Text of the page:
Statement by US Trade Representative Susan C. Schwab on Mexico's Repeal of Discriminatory Beverage Tax
WASHINGTON, DC - United States Trade Representative Susan C. Schwab made the following statement applauding Mexico's repeal of the 20 percent tax on soft drinks and other beverages made with sweeteners other than cane sugar:
"We commend the efforts of the Calderon Administration and the Mexican Congress to repeal the beverage tax and respond to the WTO ruling. Repeal will help ensure a smooth transition to full implementation of the NAFTA on January 1, 2008, and benefit sweetener industries on both sides of the border."
Beginning on January 1, 2002, Mexico applied a beverage tax that discriminated against U.S. high-fructose corn syrup ("HFCS") and soft drinks and syrups made with HFCS. The beverage tax levied a 20 percent tax on soft drinks and other beverages, as well as on syrups and other products that could be diluted to produce soft drinks and other beverages ("soft drinks and syrups"). In addition, the beverage tax imposed a 20 percent tax on services used to transfer soft drinks and syrups (e.g., distribution services) and subjected taxed products to several bookkeeping and reporting requirements. The beverage tax only applied to soft drinks and syrups that used any sweetener other than cane sugar, such as HFCS or beet sugar, making the use of HFCS in soft drinks and syrups cost-prohibitive. Soft drinks and syrups sweetened exclusively with cane sugar were exempt from the beverage tax.
At the request of the United States, the World Trade Organization (WTO) established a dispute settlement panel on July 6, 2004. Before the WTO panel, the United States claimed that the beverage tax was inconsistent with Mexico's WTO obligations under Articles III:2 and III:4 of the General Agreement on Tariffs and Trade 1994. The United States challenged the tax as applied on soft drinks and syrups, as well as on HFCS and beet sugar used to make soft drinks and syrups. The panel found in favor of the United States on all counts. The panel report was circulated to Members and the public on October 7, 2005. Mexico appealed the panel's findings. In its report dated March 6, 2006, the Appellate Body rejected Mexico's contentions and upheld the panel's findings.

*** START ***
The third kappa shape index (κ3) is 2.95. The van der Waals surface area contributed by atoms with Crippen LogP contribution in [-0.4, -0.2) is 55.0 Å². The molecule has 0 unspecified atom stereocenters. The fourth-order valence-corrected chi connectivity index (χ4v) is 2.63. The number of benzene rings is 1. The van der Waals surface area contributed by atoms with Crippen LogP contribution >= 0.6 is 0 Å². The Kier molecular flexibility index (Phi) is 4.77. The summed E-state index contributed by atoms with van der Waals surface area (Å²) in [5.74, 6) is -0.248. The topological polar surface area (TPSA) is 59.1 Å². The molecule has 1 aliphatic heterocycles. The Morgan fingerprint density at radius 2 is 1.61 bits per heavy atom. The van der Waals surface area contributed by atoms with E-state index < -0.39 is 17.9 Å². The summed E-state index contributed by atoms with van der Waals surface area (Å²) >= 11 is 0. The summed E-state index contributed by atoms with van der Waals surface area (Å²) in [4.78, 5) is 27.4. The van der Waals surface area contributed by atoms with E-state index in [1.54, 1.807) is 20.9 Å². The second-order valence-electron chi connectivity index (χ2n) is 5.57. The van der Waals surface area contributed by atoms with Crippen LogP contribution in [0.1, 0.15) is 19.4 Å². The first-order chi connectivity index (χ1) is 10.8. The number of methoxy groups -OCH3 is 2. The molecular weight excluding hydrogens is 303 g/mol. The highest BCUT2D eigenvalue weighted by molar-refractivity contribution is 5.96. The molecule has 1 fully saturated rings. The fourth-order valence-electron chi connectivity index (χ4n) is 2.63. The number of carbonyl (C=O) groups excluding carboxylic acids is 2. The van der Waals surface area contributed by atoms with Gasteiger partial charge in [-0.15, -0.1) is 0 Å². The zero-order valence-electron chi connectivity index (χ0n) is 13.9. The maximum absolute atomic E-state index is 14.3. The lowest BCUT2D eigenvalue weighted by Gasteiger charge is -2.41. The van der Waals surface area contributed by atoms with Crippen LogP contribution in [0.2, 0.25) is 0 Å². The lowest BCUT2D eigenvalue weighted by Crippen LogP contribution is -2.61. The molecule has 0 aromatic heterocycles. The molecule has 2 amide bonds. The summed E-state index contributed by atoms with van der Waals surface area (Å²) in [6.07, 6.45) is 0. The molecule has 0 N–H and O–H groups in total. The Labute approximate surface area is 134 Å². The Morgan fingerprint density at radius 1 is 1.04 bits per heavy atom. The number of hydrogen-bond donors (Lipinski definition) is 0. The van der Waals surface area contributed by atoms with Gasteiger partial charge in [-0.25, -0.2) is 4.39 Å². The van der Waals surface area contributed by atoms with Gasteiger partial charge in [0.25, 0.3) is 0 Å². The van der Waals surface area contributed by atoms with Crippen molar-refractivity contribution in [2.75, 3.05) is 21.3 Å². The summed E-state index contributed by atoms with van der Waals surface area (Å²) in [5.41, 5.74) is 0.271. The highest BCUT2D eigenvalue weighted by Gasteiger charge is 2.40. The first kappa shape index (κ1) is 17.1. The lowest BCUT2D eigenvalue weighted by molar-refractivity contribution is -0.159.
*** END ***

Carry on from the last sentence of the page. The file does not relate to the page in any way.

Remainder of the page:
The United States and Mexico agreed on a reasonable period of time for Mexico to bring the beverage tax into conformity with Mexico's WTO obligations of no later than January 1, 2007, or if Mexico's Congress passed legislation to repeal the tax in December 2006, no later than January 31, 2007. The Mexican government's repeal of the tax took effect January 1, 2007.
The NAFTA calls for duties that remain on a handful of products, including sugar, to be eliminated by 2008. The United States and Mexico have worked together the last two years to restart bilateral trade in sweeteners, with the two governments granting each other reciprocal duty-free market access for Mexican sugar into the United States and U.S. HFCS into Mexico, respectively. Elimination of the beverage tax enables U.S. HFCS exports entering Mexico to be used in soft drinks and syrups, the most common end-use for HFCS.